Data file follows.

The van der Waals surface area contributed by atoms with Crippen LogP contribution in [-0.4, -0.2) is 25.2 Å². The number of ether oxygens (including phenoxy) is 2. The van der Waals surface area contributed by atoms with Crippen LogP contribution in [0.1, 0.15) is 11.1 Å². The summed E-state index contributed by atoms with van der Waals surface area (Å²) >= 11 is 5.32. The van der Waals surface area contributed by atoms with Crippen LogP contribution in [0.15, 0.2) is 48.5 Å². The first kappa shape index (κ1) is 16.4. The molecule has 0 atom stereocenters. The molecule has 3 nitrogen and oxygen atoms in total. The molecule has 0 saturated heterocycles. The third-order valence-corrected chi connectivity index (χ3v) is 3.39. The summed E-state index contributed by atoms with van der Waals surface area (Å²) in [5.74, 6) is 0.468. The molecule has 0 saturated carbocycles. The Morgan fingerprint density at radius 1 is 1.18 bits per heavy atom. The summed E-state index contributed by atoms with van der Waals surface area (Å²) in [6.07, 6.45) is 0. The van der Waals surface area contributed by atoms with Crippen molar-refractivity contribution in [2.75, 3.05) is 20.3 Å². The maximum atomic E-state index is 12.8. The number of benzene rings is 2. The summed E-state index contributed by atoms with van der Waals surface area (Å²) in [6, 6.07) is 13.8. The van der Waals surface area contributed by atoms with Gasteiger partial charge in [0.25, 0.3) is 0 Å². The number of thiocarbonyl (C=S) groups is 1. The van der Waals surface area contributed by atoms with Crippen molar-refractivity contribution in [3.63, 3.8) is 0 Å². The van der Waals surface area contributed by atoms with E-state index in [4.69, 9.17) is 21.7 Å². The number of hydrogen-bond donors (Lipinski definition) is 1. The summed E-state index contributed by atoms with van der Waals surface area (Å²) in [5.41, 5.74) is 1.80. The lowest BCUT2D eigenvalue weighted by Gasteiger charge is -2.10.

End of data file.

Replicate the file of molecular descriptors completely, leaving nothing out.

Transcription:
The van der Waals surface area contributed by atoms with Crippen LogP contribution in [-0.4, -0.2) is 25.2 Å². The number of ether oxygens (including phenoxy) is 2. The van der Waals surface area contributed by atoms with Crippen LogP contribution in [0.1, 0.15) is 11.1 Å². The summed E-state index contributed by atoms with van der Waals surface area (Å²) >= 11 is 5.32. The van der Waals surface area contributed by atoms with Crippen LogP contribution in [0.15, 0.2) is 48.5 Å². The first kappa shape index (κ1) is 16.4. The molecule has 0 atom stereocenters. The molecule has 3 nitrogen and oxygen atoms in total. The molecule has 0 saturated heterocycles. The third-order valence-corrected chi connectivity index (χ3v) is 3.39. The summed E-state index contributed by atoms with van der Waals surface area (Å²) in [5.74, 6) is 0.468. The molecule has 0 saturated carbocycles. The Morgan fingerprint density at radius 1 is 1.18 bits per heavy atom. The summed E-state index contributed by atoms with van der Waals surface area (Å²) in [6.07, 6.45) is 0. The van der Waals surface area contributed by atoms with Crippen molar-refractivity contribution in [2.75, 3.05) is 20.3 Å². The maximum atomic E-state index is 12.8. The number of benzene rings is 2. The summed E-state index contributed by atoms with van der Waals surface area (Å²) in [6, 6.07) is 13.8. The van der Waals surface area contributed by atoms with Gasteiger partial charge in [0.25, 0.3) is 0 Å². The number of thiocarbonyl (C=S) groups is 1. The van der Waals surface area contributed by atoms with Crippen molar-refractivity contribution in [3.63, 3.8) is 0 Å². The van der Waals surface area contributed by atoms with E-state index in [4.69, 9.17) is 21.7 Å². The number of hydrogen-bond donors (Lipinski definition) is 1. The summed E-state index contributed by atoms with van der Waals surface area (Å²) in [5.41, 5.74) is 1.80. The lowest BCUT2D eigenvalue weighted by Gasteiger charge is -2.10.